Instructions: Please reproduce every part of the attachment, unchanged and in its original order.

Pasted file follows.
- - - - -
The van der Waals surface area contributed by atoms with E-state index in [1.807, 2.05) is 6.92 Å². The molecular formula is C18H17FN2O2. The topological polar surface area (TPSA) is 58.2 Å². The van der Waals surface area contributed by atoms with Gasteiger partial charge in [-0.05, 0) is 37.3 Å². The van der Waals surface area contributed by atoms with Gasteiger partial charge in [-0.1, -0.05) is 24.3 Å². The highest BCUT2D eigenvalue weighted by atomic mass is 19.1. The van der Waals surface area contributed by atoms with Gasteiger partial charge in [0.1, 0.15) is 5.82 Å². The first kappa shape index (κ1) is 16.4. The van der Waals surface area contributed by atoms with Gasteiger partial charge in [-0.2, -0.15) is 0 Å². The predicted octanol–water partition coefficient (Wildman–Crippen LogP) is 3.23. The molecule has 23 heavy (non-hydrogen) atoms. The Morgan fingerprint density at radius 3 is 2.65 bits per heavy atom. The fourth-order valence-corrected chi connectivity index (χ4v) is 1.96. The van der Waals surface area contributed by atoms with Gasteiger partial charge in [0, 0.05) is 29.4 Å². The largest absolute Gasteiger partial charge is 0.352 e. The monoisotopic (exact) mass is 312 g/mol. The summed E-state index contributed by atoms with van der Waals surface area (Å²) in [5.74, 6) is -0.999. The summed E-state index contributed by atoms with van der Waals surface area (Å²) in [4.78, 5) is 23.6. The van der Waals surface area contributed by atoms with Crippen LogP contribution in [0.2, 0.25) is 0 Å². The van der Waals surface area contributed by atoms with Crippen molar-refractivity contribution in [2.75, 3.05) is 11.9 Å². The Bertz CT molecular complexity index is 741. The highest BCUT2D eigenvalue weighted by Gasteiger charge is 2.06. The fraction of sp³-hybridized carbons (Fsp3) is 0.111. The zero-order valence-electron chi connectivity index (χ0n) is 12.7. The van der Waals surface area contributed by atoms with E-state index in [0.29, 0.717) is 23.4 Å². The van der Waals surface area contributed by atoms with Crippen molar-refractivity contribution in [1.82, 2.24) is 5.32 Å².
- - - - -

The van der Waals surface area contributed by atoms with E-state index in [1.807, 2.05) is 6.92 Å². The molecular formula is C18H17FN2O2. The topological polar surface area (TPSA) is 58.2 Å². The van der Waals surface area contributed by atoms with Gasteiger partial charge in [-0.05, 0) is 37.3 Å². The van der Waals surface area contributed by atoms with Gasteiger partial charge in [-0.1, -0.05) is 24.3 Å². The highest BCUT2D eigenvalue weighted by atomic mass is 19.1. The van der Waals surface area contributed by atoms with Gasteiger partial charge in [0.1, 0.15) is 5.82 Å². The first kappa shape index (κ1) is 16.4. The van der Waals surface area contributed by atoms with Gasteiger partial charge in [-0.2, -0.15) is 0 Å². The predicted octanol–water partition coefficient (Wildman–Crippen LogP) is 3.23. The molecule has 23 heavy (non-hydrogen) atoms. The Morgan fingerprint density at radius 3 is 2.65 bits per heavy atom. The fourth-order valence-corrected chi connectivity index (χ4v) is 1.96. The van der Waals surface area contributed by atoms with Gasteiger partial charge in [0, 0.05) is 29.4 Å². The largest absolute Gasteiger partial charge is 0.352 e. The monoisotopic (exact) mass is 312 g/mol. The summed E-state index contributed by atoms with van der Waals surface area (Å²) in [5.74, 6) is -0.999. The summed E-state index contributed by atoms with van der Waals surface area (Å²) in [4.78, 5) is 23.6. The van der Waals surface area contributed by atoms with Crippen LogP contribution in [0.2, 0.25) is 0 Å². The van der Waals surface area contributed by atoms with Crippen molar-refractivity contribution in [2.75, 3.05) is 11.9 Å². The Bertz CT molecular complexity index is 741. The highest BCUT2D eigenvalue weighted by Gasteiger charge is 2.06. The fraction of sp³-hybridized carbons (Fsp3) is 0.111. The zero-order valence-electron chi connectivity index (χ0n) is 12.7. The van der Waals surface area contributed by atoms with E-state index in [0.29, 0.717) is 23.4 Å². The van der Waals surface area contributed by atoms with Crippen molar-refractivity contribution in [1.82, 2.24) is 5.32 Å².